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"It's more company-specific news items than anything else," Tony Dwyer, equity market strategist at FTN Midwest Securities, said in an interview with CNBC.com. "You had a very near-term oversold market, you've had a back-and-forth tape over the last few days, so today evens it out."
KB Home reported a net loss of $49.6 million, or 64 cents a share, for the fiscal fourth quarter ended Nov. 30, compared with net income of $304.4 million, or $3.44 a share, a year earlier.
A bright spot in today’s earnings report from KB Home, one of the nation’s largest home builders: prices on their homes are coming down this quarter. While the company posted some nasty earnings for the fiscal fourth quarter and is showing a 48% cancellation rate, that fact bodes well for the usually busy spring season.
Stocks inched their way to a positive close after a sharp reversal in oil eased selling pressure and a late buying spree broke out in internet stocks.
KB Home said Friday the Securities and Exchange Commission has launched a formal investigation into the homebuilder's stock-option granting practices.
KB Home is joining what's becoming a long list of companies caught up in the stock back dating issue. The home builder announced that it's under formal investigation by the SEC for improper stock option practices. The company CEO Bruce Karatz resigned (or retired) last fall over the backdating issue. Right now--more than two hundred companies are under a similar microscope (including computer giant Apple).
Stocks suffered their biggest pullback in two months as a disappointing bond auction and a lackluster report on sales of existing homes halted the market's two-day rally.
Today's U.S. housing numbers that we've been reporting have some very good news--and some not so good news (seems most economic reports out lately are a double edged sword). First--the housing starts for multi-family homes are up 42% in the month of December (the largest jump since April of 2005.) Great, right? Well hold on. CNBC's Diana Olick reported from a KB Home site in Florida--that the celebration might be premature.
Lennar, one of the nation's largest home builders, reported a sharp fourth-quarter loss after writing down the value of its property investments amid a weakening housing market.
A soft landing is still a landing – and CGM Realty Fund’s Kenneth Heebner is preparing to roll with it. He serves as portfolio manager at the fund, which has been warily watching the real estate market’s more moribund developments – such as the sudden glut in unsold condominiums in cities like New York, Boston and Washington, DC.
Home builders Centex and KB Home said on Tuesday they would take charges to reduce their land positions in a sign the weakest U.S. housing market in decades may not yet have bottomed.
Financial markets will have plenty of news to feast on in the coming week although the markets generated enough headlines on their own in the first days of January with just a few big stories to chew on. The second week of January is quite busy. We're looking forward to some of the most important and newsy industry conferences of the year, plus the start of earnings season, an important Fed speech, and some fresh economic data.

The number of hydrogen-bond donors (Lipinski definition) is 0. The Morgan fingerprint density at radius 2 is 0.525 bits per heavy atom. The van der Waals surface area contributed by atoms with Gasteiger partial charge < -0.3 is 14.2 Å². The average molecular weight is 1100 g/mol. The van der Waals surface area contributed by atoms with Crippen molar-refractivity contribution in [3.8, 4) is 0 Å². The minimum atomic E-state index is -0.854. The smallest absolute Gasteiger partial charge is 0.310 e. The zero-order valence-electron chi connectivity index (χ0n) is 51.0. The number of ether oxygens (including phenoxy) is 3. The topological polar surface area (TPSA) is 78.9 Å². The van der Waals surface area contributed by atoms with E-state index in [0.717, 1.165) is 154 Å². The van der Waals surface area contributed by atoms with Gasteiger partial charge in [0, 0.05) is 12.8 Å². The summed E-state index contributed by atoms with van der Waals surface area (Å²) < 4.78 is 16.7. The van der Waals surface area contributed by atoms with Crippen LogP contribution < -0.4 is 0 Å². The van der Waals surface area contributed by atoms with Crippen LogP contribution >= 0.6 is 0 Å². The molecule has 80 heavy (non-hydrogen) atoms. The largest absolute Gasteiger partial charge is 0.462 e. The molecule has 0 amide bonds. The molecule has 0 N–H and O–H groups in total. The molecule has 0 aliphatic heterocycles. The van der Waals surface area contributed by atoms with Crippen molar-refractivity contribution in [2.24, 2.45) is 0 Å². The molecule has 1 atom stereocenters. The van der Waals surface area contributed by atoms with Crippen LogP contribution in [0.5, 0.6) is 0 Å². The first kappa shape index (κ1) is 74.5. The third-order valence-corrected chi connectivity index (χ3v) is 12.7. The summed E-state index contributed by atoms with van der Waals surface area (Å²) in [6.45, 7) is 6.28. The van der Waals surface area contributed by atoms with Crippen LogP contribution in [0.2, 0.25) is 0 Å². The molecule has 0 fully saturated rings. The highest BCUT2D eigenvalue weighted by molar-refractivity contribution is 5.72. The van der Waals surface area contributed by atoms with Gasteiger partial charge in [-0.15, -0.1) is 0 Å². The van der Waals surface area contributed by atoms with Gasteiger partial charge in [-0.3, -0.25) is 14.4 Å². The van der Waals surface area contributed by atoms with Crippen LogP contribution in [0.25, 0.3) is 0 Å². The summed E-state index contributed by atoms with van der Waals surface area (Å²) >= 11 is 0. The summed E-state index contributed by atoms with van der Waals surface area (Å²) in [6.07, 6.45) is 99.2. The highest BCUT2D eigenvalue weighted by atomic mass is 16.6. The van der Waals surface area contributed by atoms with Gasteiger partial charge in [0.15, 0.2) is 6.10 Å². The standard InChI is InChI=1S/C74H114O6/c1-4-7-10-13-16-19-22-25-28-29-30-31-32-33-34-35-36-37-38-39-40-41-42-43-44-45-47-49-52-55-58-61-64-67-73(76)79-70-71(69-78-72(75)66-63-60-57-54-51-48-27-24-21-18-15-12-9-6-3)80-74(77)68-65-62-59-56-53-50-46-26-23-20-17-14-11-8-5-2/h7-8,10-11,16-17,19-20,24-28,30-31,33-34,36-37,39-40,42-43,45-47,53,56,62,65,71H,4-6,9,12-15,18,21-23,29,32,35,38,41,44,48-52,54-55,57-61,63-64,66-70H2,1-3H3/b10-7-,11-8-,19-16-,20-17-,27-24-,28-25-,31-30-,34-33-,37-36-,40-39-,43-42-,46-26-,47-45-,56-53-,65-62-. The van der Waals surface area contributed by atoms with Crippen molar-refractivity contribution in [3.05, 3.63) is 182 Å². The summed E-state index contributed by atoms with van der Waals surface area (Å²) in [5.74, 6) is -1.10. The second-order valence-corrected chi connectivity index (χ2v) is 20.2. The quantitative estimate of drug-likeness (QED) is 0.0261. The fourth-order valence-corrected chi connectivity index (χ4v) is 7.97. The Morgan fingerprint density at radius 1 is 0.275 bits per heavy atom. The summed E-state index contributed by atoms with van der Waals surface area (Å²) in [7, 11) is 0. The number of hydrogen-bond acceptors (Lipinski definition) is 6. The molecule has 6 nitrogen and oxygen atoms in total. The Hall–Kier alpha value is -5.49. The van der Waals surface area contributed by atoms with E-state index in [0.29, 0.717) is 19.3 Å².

During the final week of the year, CNBC spoke with analysts to get their top picks for 2007. Large cap names and private equity were winners in 2006, and many analysts are expecting more of the same next year. But look for some picks that may be surprising as well.
Shares of home builders each gained more than 1%, with the overall Dow Jones Home Construction index gaining 10 points, or 1.4%, to 729.58. The index has lost 21% this year, and is down about 35% from its high in July 2005.
The U.S. housing market has certainly gone through a rough patch lately--but there is some good news on stronger home sales--as we've reported. The Commerce Department says new U.S. home sales rose 3.4% in November. Analysts were looking for a gain of 1-2%. But new home sales are still down from a year ago by 15.3%. So--are there any good stock recommendations out there?
Last week the Secretary of the Treasury, Hank Paulson, was asked if the residential real estate market had bottomed. He refused to answer the question. But as we approach the New Year, that is arguably the biggest question in real estate. The spring season is right around the corner, traditionally the busiest for buying and selling, and many believe it will tell the true story of the state of the market.
A record number of U.S. corporate bosses have left their jobs this year, in part reflecting the widening stock options backdating scandal, according to data released today.
Sales of new homes fell in October by the largest amount in three months, a fresh sign of the slowdown in the once-hot housing sector.